A time to pay attention

MSNBC host Rachel Maddow recently closed an episode of her show with this thought: “When politics goes right in a well-run country, citizens do not have to think much about their government and about the responsibilities of citizenship.” Pausing briefly, for effect, she continued: “The contrary is also true. This is a time to be sober, be calm, and to be paying attention.”

A striking example of the dysfunctions that Maddow had in mind is the ignominious departure of House speaker Paul Ryan, who recently announced that he will not seek re-election in November. Ryan entered Congress nearly twenty years ago as a fresh-faced old-style Conservative and he was quickly identified as a star. A true believer in Ayn Rand and the tax-relief fundamentalism of Grover Norquist – particularly when the taxes in question relieved the wealthiest Americans – Ryan was a leading advocate of some of the GOP’s sternest doctrines, and knew how to talk them up with an air of sweet reasonableness.

When he debated Joe Biden in an October 2012 vice-presidential debate it began to seem that his reach might exceed his grasp. The avuncular Biden skewered several of Ryan’s talking points with inconvenient facts. When, for instance, Ryan set out the Republican position as: “Don’t raise the deficit, don’t raise taxes on the middle class and don’t lower the share of income that is borne by the high-income earners.” Biden countered with: “Let’s look at how sincere they are … Governor Romney on ‘60 Minutes’ … was asked, ‘Governor, you pay 14 per cent (income tax rate) on $20 million (income). Someone making $50,000 pays (a higher rate) than that. Do you think that’s fair?’ He said, ‘Oh, yes, that’s fair.’”

That self-serving idea of ‘fairness’ has combined with an increasingly amoral opportunism inside the GOP for nearly two decades. Consequently, when candidate Trump – who distilled both qualities to their essence – first looked like a contender for the presidency, senior figures like Ryan declined several opportunities to repudiate him. Beneath Trump’s bluster they correctly sensed a chance to overturn the status quo and to eliminate, or drastically reduce, welfare measures such as Medicare, Medicaid, Social Security and food stamps.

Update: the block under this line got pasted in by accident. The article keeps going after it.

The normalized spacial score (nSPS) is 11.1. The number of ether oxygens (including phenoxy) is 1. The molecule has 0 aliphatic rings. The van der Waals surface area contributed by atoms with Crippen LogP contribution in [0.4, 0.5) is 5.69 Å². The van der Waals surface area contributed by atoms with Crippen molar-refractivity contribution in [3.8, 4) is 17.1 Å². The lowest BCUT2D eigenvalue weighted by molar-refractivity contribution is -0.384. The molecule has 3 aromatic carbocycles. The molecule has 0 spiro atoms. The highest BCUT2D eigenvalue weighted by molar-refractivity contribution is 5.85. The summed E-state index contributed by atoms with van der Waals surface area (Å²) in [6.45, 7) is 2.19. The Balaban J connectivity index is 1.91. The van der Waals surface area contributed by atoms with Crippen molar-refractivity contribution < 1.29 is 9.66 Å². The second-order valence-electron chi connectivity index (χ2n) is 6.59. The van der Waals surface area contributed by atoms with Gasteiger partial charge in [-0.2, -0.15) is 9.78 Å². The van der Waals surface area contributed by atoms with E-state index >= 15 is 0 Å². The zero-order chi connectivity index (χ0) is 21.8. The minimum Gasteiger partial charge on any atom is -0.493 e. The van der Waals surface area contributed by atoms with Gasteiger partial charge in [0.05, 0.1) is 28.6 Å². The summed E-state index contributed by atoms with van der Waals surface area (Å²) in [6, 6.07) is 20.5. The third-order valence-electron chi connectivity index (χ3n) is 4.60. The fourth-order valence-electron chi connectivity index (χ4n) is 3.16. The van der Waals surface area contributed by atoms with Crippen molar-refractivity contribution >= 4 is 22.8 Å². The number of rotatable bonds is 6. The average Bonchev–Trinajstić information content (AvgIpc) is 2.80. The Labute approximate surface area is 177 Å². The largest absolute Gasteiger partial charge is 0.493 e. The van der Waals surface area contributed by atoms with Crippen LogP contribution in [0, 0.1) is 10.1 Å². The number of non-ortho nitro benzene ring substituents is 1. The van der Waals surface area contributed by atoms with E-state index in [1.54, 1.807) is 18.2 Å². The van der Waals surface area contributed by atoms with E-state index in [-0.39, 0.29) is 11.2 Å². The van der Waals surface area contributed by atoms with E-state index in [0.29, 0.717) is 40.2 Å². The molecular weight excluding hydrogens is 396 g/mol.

Initially, their obsequiousness seemed to pay off. Trump’s victory presented the party with the chance to unwind Obama’s legacy and impose an economic vision of their own. When pressed to deliver the long-awaited alternative to Obamacare, however, Ryan could offer little more than dither with a few piecemeal reforms. A Washington Post editorial described his counterproposal as “flimsy” and “less detailed in a variety of crucial ways than previous conservative health reform proposals.” The few details available suggested that the new plan “would be hard on the poor, old and sick.” The legislative mayhem that ensued scuttled any hope of genuine reform.

Instead of offering any of their promised remedies to the supposed overreach of the federal government, Republicans have followed President Trump into a reflexive and often mindless contrarianism, ballooning the deficit, constantly flirting with another government shutdown, apparently incapable of reining him in on any aspect of domestic or foreign policy.  Commenting on Ryan’s descent into this abyss, the political historian E J Dionne recently noted that. “It’s hard to imagine that the 28-year-old who entered Congress in 1999 thought fate would lead him to protect a chief executive under scrutiny for suspected involvement in a payoff to a porn star and potential entanglements with Russian interference in our election.” But that is exactly where it has taken him.

After years of telling people to bootstrap themselves out of difficult situations, Ryan has instead chosen to shirk his most basic duties as a political representative. His spineless exit will likely cement his reputation, in Dionne’s telling phrase, as “an enabler for the most morally indifferent and utterly selfish president in our nation’s history.” American conservatives love to misquote Edmund Burke to the effect that “the only thing necessary for the triumph of evil is that good men do nothing.” Yet, now that they find themselves bound to a proudly ignorant president whose grasp of governance and policy is as shaky as his commitment to Conservatism, men like Ryan have chosen to pass on the responsibility and the blame to someone else – to the citizens, Rachel Maddow might say.

The seemingly endless political confusion in Washington has many echoes in British and European politics. Collectively these should be taken as a warning to younger, less developed democracies like our own. Ambitious politicians come and go and many distort or discard their political agendas rather than cede power. When their idealism fades, or it they can no longer pretend to have made progress in their supposed areas of expertise, they often retire early into comfortable private lives. Unfortunately, those affected by the long series of bungled initiatives that they leave behind rarely have the same option.

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